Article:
UK Employment Law
UK Employment Law Questions Answered by Verified Experts
Hello, my name is Ben and it is my pleasure to assist you with your question today. For now please let me know how much you are claiming.
I have asked them to pay me full till my employment end with them in Oct 2012. They have refused and also asking me to return the half of pay for june and july months, so I have brought a claim pending to be heard in ET
I am also claiming that as my training for the 1 year is not being recognised because of this sickness and I will be qualified a year late. There is 40000 GBP difference in trainee doctor and fully qualified doctor. I wonder if I can claim this money from them?
Unless your workplace policy specifically deals with different types of sickness and what you should be paid for each, it does not matter why you were off and the employer is entitled to pay you as per their policy. This would be the case even if the reason for being off sick is related to an act or omission on the employer's part. In other words, even if you were forced to go off sick due to workplace bullying, the employer would not be obliged to extend its sick pay obligations if it goes against their policy on sick pay.
So if the reasons for being off sick were related to bullying, you will be able to make a separate claim for personal injury or constructive dismissal and seek compensation for the time taken off that way. A personal injury claim can be made separately at any time, but within 3 years of the alleged injury occurring (it can also include recognised psychiatric injuries, it does not have to be a physical injury). The constructive dismissal claim would require you to resign first and then claim, which makes it rather risky. Another issue is that such claims must be made within 3 months of leaving so if you left in Oct 20122 you will now be too late to claim and PI claim may be your only option.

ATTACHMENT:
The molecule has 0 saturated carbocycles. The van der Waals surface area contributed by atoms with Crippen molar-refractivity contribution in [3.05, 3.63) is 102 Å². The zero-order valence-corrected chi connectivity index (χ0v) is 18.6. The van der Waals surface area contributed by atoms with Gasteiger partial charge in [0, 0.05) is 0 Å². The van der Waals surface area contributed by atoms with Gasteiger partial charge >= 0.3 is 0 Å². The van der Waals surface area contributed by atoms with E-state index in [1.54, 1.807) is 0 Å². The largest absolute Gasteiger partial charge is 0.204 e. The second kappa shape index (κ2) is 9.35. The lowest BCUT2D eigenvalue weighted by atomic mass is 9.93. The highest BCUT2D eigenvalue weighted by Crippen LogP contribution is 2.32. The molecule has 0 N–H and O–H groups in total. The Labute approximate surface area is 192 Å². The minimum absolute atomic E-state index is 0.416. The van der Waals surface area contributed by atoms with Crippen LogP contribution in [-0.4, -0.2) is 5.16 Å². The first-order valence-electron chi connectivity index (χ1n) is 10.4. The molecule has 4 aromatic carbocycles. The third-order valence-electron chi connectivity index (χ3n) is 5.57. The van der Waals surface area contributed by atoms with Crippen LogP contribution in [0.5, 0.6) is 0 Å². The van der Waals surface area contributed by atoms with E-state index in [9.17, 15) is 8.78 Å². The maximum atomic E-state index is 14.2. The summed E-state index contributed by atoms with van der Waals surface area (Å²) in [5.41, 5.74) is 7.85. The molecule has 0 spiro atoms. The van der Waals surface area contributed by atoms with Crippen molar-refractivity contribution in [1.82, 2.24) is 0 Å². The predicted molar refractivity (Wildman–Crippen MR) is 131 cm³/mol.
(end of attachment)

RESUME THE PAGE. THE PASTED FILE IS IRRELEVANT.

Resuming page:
My eployer has discretion for extending sick pay. My employee's book say about sick pay-
My Employees book says -The authority shall have discretion to extend the application of the foregoing scale in an exceptional case. A case of a serious character, in which a period of sick leave on full pay in excess of the period of benefit stipulated above would, by relieving anxiety, materially assist a recovery of health, shall receive special consideration by the employing authority.(My emphasis)
I understand, but it is still at the employer's discretion. The law will only cover you as far as the following: if you have been receiving discretionary sick pay and the employer decides to cease making discretionary payments, it may be advisable to give you at least one month's notice of this intention, and/or to reduce it gradually so that you do not go from full pay to no pay in a short period.
Also because of this sickness my training has been extended for 1 year. Now there is a about 40000 GBP difference in pay of trainee and fully qualified doctor. As I was bullied and fall sick because of that now 1 year of training is not counted. I informed my employer which chose to ignore and did not do anything . Now that has cause a presumptive loss of 40000 GBP. How do I make a claim of presumptive loss?
In my case they paid four months from 03/04/2012 to 29/07/2012 full pay but later claim that I was entitled for full pay till 28/05/2012 and then half pay till 28/07/2012 and asking me to return half of the money paid from 28/05/2012 to 28/07/2012. Do I have a claim that I was being paid under discretion which they have later revoke and asking me to pay back without giving me a month notice. In this case after four months they only paid me statutory sick pay . Should they have given me one month notice before reducing my pay?
It will be very difficult to claim for presumptive loss, there are to many 'what ifs' and 'buts' there to be able to have a solid claim that I would advise you to take further. The issue with the month's notice is that there is nothing specific in law to say that is the notice required - it is just accepted as good practice and if the employer failed to follow this then it does not mean you are entitled to the difference that you would have been paid, rather you can treat this as a potential breach of contract by the employer which would in turn enable you to raise a grievance or consider resigning and claiming constructive dismissal
Thank you for your quick response. With regards to my situation I have initially posted the whole scenario on following link. I would be grateful if you could look in to the following link. i will be happy to pay £20 extra as a bonus if you could please answer comprehensively. thanks.http://www.justanswer.com/uk-employment-law/7rd8f-trainee-gp-doctor-employed.html?al=1&utm_source=sys&utm_medium=email&utm_content=viewya_ln&utm_campaign=info_request_sub&r=ems%7C2013-05-20%7C835%7Cln=b1_viewmyr_ln
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